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Fr. Gio’s Story

Fr. Giordano Belanich

Father Giordano Belanich has wanted to be a priest since he was a little five-year-old Croatian boy. “I always thought God was calling me to be a priest, but I dismissed the idea when I turned eleven,” Father Gio began. “That’s how old I was when my family had to leave what was then Yugoslavia and run for our lives to Italy, away from Communism.” In the refugee camp in Italy, for the first time, Father heard English spoken. He knew it would be the language of their soon-to-be country, the United States of America. “I thought I would never be able to learn that language so I dismissed the idea of the priesthood, assuming I wasn’t smart enough to ever master it, so forget it. I also decided I wasn’t worthy to be a priest.”

A family with three children immigrated to America with Father Gio’s family. One morning, as was his custom, he went to their house to join the boys in play. They were still asleep but the boys’ father had left the door open when he went to work and Gio went inside and sat quietly at the kitchen table, waiting for the others to awaken. On the table, open, lay a magazine someone must have been reading the night before. It was St. Anthony’s Messenger, printed in that time in Chicago by the Croatian Franciscans from Mostar. There was a story with a large headline reading, How Did I Become a Priest? Father told us, “I devoured that story. It was about a young boy in Spain who thought he was unworthy to be a priest. Reading that, I realized this was how I thought about myself becoming a priest. I finished the story, banged my fist on the table and said, �Darn it, if this kid could make it, I can too;” Giordano Belanich was twelve years old and he never looked back.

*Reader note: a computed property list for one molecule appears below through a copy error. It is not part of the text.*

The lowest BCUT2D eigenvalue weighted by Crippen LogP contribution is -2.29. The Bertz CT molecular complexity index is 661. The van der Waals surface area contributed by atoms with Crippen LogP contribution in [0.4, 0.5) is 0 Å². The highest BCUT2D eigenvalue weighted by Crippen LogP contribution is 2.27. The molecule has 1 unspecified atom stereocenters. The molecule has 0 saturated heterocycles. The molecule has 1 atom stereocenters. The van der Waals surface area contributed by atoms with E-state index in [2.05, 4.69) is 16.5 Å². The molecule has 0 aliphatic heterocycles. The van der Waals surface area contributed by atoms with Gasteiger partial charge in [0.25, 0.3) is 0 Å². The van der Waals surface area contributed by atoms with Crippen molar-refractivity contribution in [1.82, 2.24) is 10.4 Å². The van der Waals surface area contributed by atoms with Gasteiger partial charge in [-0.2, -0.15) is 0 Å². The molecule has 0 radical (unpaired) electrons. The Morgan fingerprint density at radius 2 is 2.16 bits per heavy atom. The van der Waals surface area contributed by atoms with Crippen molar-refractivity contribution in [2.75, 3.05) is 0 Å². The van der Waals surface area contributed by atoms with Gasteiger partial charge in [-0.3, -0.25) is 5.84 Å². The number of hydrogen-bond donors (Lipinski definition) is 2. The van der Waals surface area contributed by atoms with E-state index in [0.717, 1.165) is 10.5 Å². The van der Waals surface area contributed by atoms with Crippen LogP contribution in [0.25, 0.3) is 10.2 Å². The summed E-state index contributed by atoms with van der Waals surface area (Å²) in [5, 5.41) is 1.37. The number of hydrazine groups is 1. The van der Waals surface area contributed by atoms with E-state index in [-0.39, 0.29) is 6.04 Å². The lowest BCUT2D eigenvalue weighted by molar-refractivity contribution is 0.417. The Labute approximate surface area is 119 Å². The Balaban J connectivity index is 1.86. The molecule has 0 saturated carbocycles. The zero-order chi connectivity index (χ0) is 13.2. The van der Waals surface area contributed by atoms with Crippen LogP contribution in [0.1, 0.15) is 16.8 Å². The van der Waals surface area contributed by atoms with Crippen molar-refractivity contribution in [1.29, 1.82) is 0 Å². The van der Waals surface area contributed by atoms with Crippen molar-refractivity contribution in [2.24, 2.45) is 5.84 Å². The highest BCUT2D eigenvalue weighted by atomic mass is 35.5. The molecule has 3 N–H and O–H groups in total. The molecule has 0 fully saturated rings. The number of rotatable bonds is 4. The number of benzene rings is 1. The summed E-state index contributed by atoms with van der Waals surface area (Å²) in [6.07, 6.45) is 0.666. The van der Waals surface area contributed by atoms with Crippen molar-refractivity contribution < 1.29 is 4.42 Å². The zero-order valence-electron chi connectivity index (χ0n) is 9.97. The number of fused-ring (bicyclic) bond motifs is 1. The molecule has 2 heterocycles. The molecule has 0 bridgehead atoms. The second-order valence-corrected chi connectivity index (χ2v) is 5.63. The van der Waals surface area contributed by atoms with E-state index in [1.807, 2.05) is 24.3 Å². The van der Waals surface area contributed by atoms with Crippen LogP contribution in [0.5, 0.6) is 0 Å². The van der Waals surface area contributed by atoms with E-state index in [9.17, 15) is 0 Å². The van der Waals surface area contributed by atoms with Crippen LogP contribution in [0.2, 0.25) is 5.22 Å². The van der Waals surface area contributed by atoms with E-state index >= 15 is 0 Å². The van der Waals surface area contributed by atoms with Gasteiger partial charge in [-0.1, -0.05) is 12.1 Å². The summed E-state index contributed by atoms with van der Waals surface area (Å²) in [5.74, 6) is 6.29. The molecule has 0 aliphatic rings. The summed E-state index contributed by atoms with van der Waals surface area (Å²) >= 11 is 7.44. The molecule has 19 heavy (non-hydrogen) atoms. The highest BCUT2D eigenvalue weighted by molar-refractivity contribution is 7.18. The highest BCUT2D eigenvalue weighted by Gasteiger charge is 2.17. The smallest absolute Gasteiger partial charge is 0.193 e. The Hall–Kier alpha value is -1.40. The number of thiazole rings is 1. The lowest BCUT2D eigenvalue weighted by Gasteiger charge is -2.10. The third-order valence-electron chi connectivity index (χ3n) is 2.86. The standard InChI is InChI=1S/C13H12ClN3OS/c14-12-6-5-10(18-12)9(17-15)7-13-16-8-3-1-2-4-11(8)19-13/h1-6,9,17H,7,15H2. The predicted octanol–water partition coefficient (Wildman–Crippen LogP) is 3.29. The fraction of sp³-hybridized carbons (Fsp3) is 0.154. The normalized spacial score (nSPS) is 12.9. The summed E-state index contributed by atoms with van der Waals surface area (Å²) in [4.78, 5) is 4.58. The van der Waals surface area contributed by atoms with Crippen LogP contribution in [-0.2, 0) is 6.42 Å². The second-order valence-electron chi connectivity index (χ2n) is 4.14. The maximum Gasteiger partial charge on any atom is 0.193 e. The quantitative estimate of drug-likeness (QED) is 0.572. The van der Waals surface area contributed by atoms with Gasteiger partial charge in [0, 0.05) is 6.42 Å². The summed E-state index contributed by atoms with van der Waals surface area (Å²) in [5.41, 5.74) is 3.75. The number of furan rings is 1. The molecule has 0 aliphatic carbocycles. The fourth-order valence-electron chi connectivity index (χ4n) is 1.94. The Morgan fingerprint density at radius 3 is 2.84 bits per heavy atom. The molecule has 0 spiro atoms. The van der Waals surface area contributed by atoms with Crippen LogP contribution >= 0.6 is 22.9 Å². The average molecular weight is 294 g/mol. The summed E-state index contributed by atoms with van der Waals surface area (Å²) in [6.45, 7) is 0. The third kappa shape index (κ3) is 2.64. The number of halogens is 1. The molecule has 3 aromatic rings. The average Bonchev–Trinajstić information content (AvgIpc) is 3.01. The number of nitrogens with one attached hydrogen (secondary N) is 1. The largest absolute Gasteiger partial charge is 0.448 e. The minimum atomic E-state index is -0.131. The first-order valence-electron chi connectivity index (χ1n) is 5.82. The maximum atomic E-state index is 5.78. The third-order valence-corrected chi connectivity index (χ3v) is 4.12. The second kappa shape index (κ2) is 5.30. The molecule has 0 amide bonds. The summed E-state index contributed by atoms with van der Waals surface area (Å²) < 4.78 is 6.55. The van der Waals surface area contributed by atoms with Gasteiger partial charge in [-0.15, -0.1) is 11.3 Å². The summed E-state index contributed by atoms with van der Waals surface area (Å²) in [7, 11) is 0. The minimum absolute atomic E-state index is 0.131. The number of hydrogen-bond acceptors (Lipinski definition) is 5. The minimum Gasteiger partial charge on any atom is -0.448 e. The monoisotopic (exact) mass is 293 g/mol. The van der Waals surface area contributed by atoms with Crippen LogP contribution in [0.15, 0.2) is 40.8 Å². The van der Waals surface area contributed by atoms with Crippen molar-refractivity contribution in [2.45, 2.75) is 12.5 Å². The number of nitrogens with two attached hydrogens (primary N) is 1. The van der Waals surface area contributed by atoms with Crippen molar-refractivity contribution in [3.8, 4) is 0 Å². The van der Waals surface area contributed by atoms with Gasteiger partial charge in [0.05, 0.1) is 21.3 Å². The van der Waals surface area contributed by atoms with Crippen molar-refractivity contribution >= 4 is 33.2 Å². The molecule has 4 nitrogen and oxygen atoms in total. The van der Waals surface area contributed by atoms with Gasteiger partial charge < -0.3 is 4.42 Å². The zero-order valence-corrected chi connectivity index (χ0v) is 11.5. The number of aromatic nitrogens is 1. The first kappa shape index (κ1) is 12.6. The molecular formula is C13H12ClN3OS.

Fr. Gio was born in this lovely town of Ilovik, Croatia, on the Adriatic Sea. His family fled their homes to escape communism, comming to the US by way of refugee camps in Italy

“I started going to Mass every morning. One cold, snowy morning I passed my father waiting for the bus to take him to work. When he saw me, he asked, �Why didn’t you stay in bed? Can’t you see nobody’s out today?’ I told him, �But daddy, you are out. You’re going to work. You have to be about your business and I have to be about my Father’s business.’”

One evening, Gio’s cousins came to take him to a dance in the church hall. “Of course,” Father Gio laughingly admitted, “in those days that meant going at eight and coming home at nine. The priest was there, walking from table to table greeting everyone. When he came to our table, he looked at me and asked, �What is your name?’ When I told him, he said, �I thought you were a seminarian.’

“‘What?’ “‘I see you at Mass every morning so I thought you were a seminarian.’ I told him I wasn’t but that I’d like to talk to him about the priesthood. “‘How about tomorrow?’ The next afternoon we were discussing the possibility of my going into the priesthood.”